27. The method of claim 22, wherein the selectively altering step comprises selectively applying an absorbing substance to the structured surface.
28. The method of claim 22, wherein the structured surface has associated therewith a plurality of first active areas and first inactive areas associated with a first illumination geometry, and wherein the selectively altering step comprises forming the spots in a centered fashion within the first inactive areas.
29. The method of claim 22, wherein the structured surface has associated therewith a plurality of first active areas and first inactive areas associated with a first illumination geometry, and wherein the selectively altering step comprises forming the spots in a decentered fashion within the first inactive areas.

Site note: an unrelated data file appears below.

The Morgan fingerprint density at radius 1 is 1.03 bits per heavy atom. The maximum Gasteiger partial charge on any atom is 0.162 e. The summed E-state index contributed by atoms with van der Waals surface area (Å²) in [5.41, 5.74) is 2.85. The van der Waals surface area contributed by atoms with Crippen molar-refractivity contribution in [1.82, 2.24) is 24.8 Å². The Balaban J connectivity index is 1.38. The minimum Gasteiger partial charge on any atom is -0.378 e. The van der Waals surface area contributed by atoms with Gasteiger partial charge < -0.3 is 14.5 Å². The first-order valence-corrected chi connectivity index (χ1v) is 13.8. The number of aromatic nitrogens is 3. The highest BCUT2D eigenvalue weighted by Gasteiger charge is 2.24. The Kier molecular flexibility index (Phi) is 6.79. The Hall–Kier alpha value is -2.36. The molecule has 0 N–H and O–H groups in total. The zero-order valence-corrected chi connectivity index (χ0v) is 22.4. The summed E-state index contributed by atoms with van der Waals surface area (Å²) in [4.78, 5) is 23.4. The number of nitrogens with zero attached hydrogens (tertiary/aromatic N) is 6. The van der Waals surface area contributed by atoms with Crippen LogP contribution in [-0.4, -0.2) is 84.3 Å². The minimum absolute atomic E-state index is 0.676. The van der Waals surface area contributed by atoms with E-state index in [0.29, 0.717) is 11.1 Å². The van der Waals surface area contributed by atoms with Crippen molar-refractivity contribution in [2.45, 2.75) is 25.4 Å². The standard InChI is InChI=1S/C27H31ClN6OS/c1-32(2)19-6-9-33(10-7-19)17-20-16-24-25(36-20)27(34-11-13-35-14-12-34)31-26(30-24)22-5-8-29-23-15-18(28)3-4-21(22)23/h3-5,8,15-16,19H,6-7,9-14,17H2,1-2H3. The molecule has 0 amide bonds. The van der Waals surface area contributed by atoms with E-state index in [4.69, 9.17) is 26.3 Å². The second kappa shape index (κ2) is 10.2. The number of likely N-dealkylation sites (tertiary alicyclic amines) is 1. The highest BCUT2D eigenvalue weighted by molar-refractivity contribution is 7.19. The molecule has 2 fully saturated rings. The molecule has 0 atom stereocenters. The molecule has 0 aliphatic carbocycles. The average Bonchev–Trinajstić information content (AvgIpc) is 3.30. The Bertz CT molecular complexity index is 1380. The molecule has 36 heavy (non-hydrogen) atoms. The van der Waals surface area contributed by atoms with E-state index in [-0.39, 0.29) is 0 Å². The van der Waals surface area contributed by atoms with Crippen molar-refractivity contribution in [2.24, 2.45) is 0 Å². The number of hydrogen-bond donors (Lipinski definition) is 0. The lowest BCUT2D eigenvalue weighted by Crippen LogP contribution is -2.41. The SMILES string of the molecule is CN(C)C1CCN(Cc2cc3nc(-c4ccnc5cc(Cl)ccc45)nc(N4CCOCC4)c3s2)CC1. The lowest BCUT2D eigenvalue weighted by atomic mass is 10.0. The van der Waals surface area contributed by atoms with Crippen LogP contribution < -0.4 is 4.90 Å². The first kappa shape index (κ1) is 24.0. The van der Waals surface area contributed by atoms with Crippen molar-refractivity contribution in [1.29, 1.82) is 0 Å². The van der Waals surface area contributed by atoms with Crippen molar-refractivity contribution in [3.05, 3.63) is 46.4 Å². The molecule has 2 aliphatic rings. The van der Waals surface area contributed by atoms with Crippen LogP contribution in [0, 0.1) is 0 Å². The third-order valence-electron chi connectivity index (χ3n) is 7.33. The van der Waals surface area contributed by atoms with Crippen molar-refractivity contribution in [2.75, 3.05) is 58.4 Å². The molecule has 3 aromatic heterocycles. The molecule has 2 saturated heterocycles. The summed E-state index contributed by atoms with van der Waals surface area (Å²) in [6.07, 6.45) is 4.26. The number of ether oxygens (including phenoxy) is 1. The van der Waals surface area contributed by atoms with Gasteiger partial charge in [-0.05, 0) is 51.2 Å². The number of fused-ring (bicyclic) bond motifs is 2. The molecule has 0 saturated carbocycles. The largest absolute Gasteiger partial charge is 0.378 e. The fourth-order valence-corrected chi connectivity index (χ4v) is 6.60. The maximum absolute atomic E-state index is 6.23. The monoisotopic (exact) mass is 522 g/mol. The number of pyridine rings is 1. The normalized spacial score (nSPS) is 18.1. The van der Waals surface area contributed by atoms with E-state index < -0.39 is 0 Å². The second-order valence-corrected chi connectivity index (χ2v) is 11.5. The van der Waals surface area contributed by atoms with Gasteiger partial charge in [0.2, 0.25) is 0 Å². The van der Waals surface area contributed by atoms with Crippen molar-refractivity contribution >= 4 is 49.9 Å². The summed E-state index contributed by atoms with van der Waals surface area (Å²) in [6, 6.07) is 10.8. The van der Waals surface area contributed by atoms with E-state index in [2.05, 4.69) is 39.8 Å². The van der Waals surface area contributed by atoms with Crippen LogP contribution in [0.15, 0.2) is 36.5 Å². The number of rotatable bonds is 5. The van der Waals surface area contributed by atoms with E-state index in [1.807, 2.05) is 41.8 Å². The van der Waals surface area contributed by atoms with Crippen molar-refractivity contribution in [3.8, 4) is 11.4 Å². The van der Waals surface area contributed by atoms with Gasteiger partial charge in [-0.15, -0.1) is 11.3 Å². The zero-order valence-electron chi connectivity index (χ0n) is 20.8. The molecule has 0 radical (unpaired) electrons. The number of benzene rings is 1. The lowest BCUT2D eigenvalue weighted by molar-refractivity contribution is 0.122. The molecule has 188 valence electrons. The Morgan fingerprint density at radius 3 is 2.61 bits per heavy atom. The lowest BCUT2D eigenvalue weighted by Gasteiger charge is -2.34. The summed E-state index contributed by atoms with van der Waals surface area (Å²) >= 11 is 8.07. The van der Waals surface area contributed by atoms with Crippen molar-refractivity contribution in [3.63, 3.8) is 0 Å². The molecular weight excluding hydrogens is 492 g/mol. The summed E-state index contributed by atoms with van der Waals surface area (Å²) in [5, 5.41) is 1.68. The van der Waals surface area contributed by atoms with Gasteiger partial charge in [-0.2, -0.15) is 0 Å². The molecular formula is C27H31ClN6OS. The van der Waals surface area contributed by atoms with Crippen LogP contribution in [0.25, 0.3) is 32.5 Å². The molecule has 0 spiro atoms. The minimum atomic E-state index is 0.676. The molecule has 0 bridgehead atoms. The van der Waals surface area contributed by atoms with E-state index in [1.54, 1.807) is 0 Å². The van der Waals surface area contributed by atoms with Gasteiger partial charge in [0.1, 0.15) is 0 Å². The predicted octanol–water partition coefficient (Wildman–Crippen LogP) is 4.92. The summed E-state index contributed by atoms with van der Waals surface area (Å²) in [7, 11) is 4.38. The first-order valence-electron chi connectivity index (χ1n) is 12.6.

30. A method of making a marked cube corner article, comprising:
providing an article having a structured surface, the structured surface having a plurality of first active areas and first inactive areas associated with a first illumination geometry; and
marking the structured surface selectively in the first inactive areas.
31. The method of claim 30, wherein the article comprises a mold suitable for forming cube corner sheeting.
32. The method of claim 30, wherein the marking step comprises roughening the structured surface selectively in the first inactive areas.
Description
BACKGROUND

The present invention relates generally to reflective articles. The invention has particular application to retroreflective sheeting fabricated using microreplication techniques.